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MEDIA / Blog / GDP Growth Rate In UAE Will Increase In 2018 According To The IMF
UAE's economic growth will accelerate to 4.4 per cent in 2018 as global growth is expected to pick up steam from 2017, driven by rebound in investment, manufacturing and trade - the International Monetary Fund.
 
Raising its outlook for the global economy, the IMF said in its latest World Economic Outlook that growth is expected to rise to 3.5 per cent this year and 3.6 per cent in 2018, compared to 3.1 per cent last year with "buoyant financial markets and a long-awaited cyclical recovery in manufacturing and trade under way."
 
"Stronger activity and expectations of more robust global demand, coupled with agreed restrictions on oil supply, have helped commodity prices recover from their troughs in early 2016," according to a statement from the IMF, which is holding its annual spring meetings in Washington, D.C. this week.
 
For 2017, the IMF cut its forecast for Arabian Gulf oil producers' economic growth as their output restraint deal is expected to wipe out any gains from higher oil prices in terms of government revenue.
 
"The expected growth improvements in 2017 and 2018 are broadly based," said Maurice Obstfeld, Economic Counsellor and IMF director of the Research Department, but he added that "growth remains tepid in many advanced economies, and commodity exporters continue to struggle".
 
 "Commodity prices have firmed since early 2016, but at low levels, and many commodity exporters remain challenged - notably in the Middle East, Africa, and Latin America," he added.
 
 The IMF said that it expects real GDP growth for the seven oil-exporting countries in the Middle East of 1.9 per cent this year, which is a full percentage point lower than the 2.9 per cent growth it forecast for the group last October.
 
 Saudi Arabia's growth is forecast to grow at just 0.4 per cent this year, compared with a forecast last October of 2 per cent, and 1.3 per cent in 2018. The UAE's growth forecast, which is cut to 1.5 per cent in 2017 from 2.5 per cent last year, is seen accelerating to 4.4 per cent in 2018, at the fastest pace in the region.
 
 The UAE economy has been resilient to the impact of the slump in oil prices as it has benefited from a relatively diversified economy, excellent infrastructure, political stability and ample foreign assets, according to the Institute of International Finance.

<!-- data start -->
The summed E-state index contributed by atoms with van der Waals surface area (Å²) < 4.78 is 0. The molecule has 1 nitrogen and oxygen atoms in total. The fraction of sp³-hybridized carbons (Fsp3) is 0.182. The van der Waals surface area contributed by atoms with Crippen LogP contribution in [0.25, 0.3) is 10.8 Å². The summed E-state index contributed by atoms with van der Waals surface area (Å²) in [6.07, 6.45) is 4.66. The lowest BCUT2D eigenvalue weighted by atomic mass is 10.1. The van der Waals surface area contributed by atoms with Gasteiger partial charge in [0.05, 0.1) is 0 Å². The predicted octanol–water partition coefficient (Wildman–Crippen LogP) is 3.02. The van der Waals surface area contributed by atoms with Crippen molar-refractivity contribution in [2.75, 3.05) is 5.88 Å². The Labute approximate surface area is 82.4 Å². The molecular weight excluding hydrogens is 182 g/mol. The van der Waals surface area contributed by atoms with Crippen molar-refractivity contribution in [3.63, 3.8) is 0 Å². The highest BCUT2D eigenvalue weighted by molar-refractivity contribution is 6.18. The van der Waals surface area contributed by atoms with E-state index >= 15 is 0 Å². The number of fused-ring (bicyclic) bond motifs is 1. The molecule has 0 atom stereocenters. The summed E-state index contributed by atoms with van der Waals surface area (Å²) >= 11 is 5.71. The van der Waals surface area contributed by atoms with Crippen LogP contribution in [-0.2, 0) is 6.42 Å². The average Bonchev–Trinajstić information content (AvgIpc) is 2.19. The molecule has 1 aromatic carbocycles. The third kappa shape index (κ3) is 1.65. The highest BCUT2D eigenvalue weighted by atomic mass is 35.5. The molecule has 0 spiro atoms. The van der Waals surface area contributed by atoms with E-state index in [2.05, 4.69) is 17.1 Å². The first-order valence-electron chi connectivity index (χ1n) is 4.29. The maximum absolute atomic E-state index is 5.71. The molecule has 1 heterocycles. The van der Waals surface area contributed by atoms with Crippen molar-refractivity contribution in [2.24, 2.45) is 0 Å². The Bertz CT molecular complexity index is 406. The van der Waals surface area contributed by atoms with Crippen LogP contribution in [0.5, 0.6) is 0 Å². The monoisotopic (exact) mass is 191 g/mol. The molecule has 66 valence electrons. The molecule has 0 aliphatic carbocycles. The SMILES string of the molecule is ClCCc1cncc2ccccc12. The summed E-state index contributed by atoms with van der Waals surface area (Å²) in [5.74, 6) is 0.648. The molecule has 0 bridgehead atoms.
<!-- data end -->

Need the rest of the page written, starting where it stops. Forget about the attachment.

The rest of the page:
"Sentiment has improved with firmer oil prices. We expect non-oil activity to pick up modestly in 2017 as fiscal drag eases and consumption spending rises in the second half of 2017, ahead of the introduction of value added tax [VAT] in 2018," said Garbis Iradian, Chief Economist Africa Middle East, IIF.
 
 Hardest hit within the region is Iraq, where growth of 0.5 per cent had been expected, but is now forecast to contract by 3.1 per cent. Also forecast to contract in 2017 is Kuwait - by 0.2 per cent, compared with a previous forecast of 2.6 per cent growth, a rebound to 3.5 per cent growth in 2018. Qatar will post 3.4 per cent growth in 2017 and 2.8 per cent in 2018.
 
"Higher commodity prices have provided some relief to commodity exporters and helped lift global headline inflation and reduce deflationary pressures," the IMF said. "Financial markets are buoyant and expect continued policy support in China and fiscal expansion and deregulation in the United States. If confidence and market sentiment remain strong, short-term growth could indeed surprise on the upside."
 
The IMF has warned that the euro zone economic outlook is clouded by Brexit and election uncertainties, with growth expected to be only modest overall. Growth this year in the 19-nation euro zone would be 1.7% per cent, up 0.1 per cent from its January estimate but unchanged from the 2016 performance.
 
India's annual growth forecast has been by 0.4 percentage points to 7.2 per cent for 2017, citing the impact of demonetisation. "In India, the growth forecast for 2017 has been trimmed by 0.4 percentage point to 7.2 per cent, primarily because of the temporary negative consumption shock induced by cash shortages and payment disruptions from the recent currency exchange initiative."
 
In Algeria, the IMF sees economic growth of 1.4 per cent this year, down from 4.2 percent last year.
 
Growth is also predicted to slow sharply in Iran, to 3.3 per cent in 2017, from 6.5 per cent last year when the Islamic republic won a boost from the lifting of economic sanctions.
 
Iraq's economy is expected to contract by 3.1 per cent in 2017 after surging by 10.1 per cent last year on the back of expanding oil exports after sharp contractions in the previous two years. The overall figure for the region overshadows a faster pace in many of its oil-importing countries.
 
On the other hand Egypt, whose currency plummeted in value after authorities floated it in November, will see slower growth of 3.5 per cent this year, compared with 4.3 per cent last year.
 
For advanced economies, projected growth has been revised upward in the United States, reflecting the assumed fiscal policy easing and an uptick in confidence, especially after the November elections, which, if it persists, will reinforce the cyclical momentum.
 
The outlook has also improved for Europe and Japan based on a cyclical recovery in global manufacturing and trade that started in the second half of 2016.

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